Thursday, February 18, 2010
Dufferin Grove Park
In 2008, I wrote a piece about an exceptional project I was involved in about five years ago that involved kids, dirt, and and the approval and support of Toronto's (then named) Parks and Recreation Department. I wrote:
"That all of this could happen was the result of a fruitful partnership between the City of Toronto Recreation staff and me, the project organizer. The recreation staff took this to be part of their mandate to provide free, drop-in activities. They expanded the boundaries of "recreation" to include activities that draw in many more newcomers, across cultural lines. That made the park so much livelier, and this drop-in activity resulted in a permanent, useful and much-loved addition to the park.
Forming a project around these principles requires something very important from the organizers/administrators: trust. They need trust that people are able to decide for themselves what is best for them, trust that people can be counted on to do good work, trust that people will come and take advantage of an opportunity presented to them.
A program free of coercion is one that truly honours the participants, and one that will reap benefits well beyond the original expectations of the organizers. Do we have the enough trust in each other to offer this of ourselves and our city?"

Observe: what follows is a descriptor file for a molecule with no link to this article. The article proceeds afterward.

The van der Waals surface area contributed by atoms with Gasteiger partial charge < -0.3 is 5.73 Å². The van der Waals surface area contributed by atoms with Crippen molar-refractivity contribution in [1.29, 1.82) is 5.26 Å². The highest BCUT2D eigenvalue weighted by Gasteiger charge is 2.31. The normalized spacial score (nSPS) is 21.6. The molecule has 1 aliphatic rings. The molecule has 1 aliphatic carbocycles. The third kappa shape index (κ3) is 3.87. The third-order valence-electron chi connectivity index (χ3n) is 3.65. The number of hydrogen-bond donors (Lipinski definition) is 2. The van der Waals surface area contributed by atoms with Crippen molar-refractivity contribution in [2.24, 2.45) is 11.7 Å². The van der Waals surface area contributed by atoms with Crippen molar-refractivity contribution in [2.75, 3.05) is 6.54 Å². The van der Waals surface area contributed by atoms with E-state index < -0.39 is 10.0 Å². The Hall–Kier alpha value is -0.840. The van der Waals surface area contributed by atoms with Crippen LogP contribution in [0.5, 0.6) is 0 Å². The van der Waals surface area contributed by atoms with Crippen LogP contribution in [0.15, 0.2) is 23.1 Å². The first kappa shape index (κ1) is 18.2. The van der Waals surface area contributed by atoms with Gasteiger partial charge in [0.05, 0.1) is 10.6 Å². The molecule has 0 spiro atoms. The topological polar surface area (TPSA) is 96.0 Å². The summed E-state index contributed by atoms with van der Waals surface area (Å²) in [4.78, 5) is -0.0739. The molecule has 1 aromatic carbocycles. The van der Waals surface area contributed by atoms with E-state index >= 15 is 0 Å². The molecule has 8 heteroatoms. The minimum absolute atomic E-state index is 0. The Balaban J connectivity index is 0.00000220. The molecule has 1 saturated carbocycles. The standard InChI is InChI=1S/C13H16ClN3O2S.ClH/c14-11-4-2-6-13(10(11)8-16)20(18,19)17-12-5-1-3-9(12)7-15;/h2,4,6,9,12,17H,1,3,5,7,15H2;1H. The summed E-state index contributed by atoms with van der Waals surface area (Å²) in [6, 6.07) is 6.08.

Parks, Forestry and Recreation (PFR) is currently in the process of making sure that something this creative and inclusive never happens again. By shuffling Recreation supervisor Tino DeCastro and many other supervisors to new jobs and away from the communities within which they have worked, sometimes for decades, PFR is effectively severing the connection that allowed the kind of collaboration between people and parks that made the cob wall project possible.
You can read my original post here, and you can read more about the current PFR situation here. If you'd like to add your voice to the chorus of those concerned about these developments, click on that second link for more information.